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Mickeysofine1972
December 27th, 2006, 11:59 AM
Hi

Theres a new HOWTO on The Ubuntu Games Developer Resource Wiki

Heres the link:
http://ubuntu-gamedev.wikispaces.com/

Credit goes again to CurvedInfinity, Excellent work man!

Mike

Wybiral
December 27th, 2006, 12:17 PM
Btw, a lot of 3d collision detection is similar to the ones in that article, for instance 3d sphere-to-sphere collision is exactly the same as the 2d circle collision, just include the Z component in the length function. Some of the algorithms could be optimized some, but for the sake of an intro tutorial, that was pretty good. The gamedev wiki is starting to accumulate!

slavik
December 27th, 2006, 03:23 PM
spheres/circles are easy ... try adding simple rotate boxes (there is a way to do it, too, if you use OpenGL). But once you start doing 'polygon soups' ... things get complicated.

Mickeysofine1972
December 27th, 2006, 04:06 PM
I've also heard that theres away to perform collision detection using OpenGL and you video cards fuctions!

Your right Wybiral, it's certainly building up! and in the new year theres more coming!

Mike

Wybiral
December 27th, 2006, 05:08 PM
I've never used OpenGL's collision (I knew it had picking, but I've never heard of it handling collision) but simple triangle intersection collision isn't too hard. Often for most video games, you will need an ellipsoid-to-triangle collision routine (characters are ellipsoids) and triangle-to-triangle collision. It also depends how much collision you need and how precise, sometimes just cylinder-to-cylinder collision will do (which is similar to circle-to-circle).

I might write up a small tutorial on simple 3d collision with primitives when I get some more free time, no guarantee, I'll try.

slavik
December 28th, 2006, 01:53 AM
I've also heard that theres away to perform collision detection using OpenGL and you video cards fuctions!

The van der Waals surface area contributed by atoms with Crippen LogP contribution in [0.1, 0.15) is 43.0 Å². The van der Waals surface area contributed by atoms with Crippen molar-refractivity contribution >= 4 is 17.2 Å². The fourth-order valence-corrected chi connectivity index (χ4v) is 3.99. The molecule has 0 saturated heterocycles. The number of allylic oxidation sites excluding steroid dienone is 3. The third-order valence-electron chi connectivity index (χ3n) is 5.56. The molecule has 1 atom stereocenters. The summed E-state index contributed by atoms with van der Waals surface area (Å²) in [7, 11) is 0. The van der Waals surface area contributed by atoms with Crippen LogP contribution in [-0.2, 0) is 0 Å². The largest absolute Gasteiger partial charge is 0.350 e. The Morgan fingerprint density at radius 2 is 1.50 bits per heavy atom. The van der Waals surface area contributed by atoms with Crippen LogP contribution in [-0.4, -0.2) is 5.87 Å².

Your right Wybiral, it's certainly building up! and in the new year theres more coming!

Mike
the way you do it, is you render one object and then you render the other object. but the trick is in taking the logical AND of both renders, this is basically overlapping pictures where you draw the parts of both pictures that overlap ... I don't think this is doable in 3D as you are using volumes rather than simple planes.

this is awesome and has small flash demos: http://www.harveycartel.org/metanet/tutorials/tutorialA.html

the group (metanet) created a really awesome platformer called n-game, available at the same site. I recommend getting the windows version and running it under wine as you get better performance. :)

Mickeysofine1972
December 28th, 2006, 02:05 PM
WOW that is a really cool game!

and an excellent article too!

Mike

EDIT: I'm so impressed with that article I'm adding it to the wiki under the Links section!

hod139
December 28th, 2006, 06:51 PM
A discussion on broad phase versus narrow phase collision detection would be good too. This article covers the narrow phase well, but also important is the broad phase. For example, an oct-tree (quad-tree for 2D) is commonly used but there are other spacial decomposition methods available.

Edit: I just read the article more carefully and noticed that this was hinted at at the end of the article.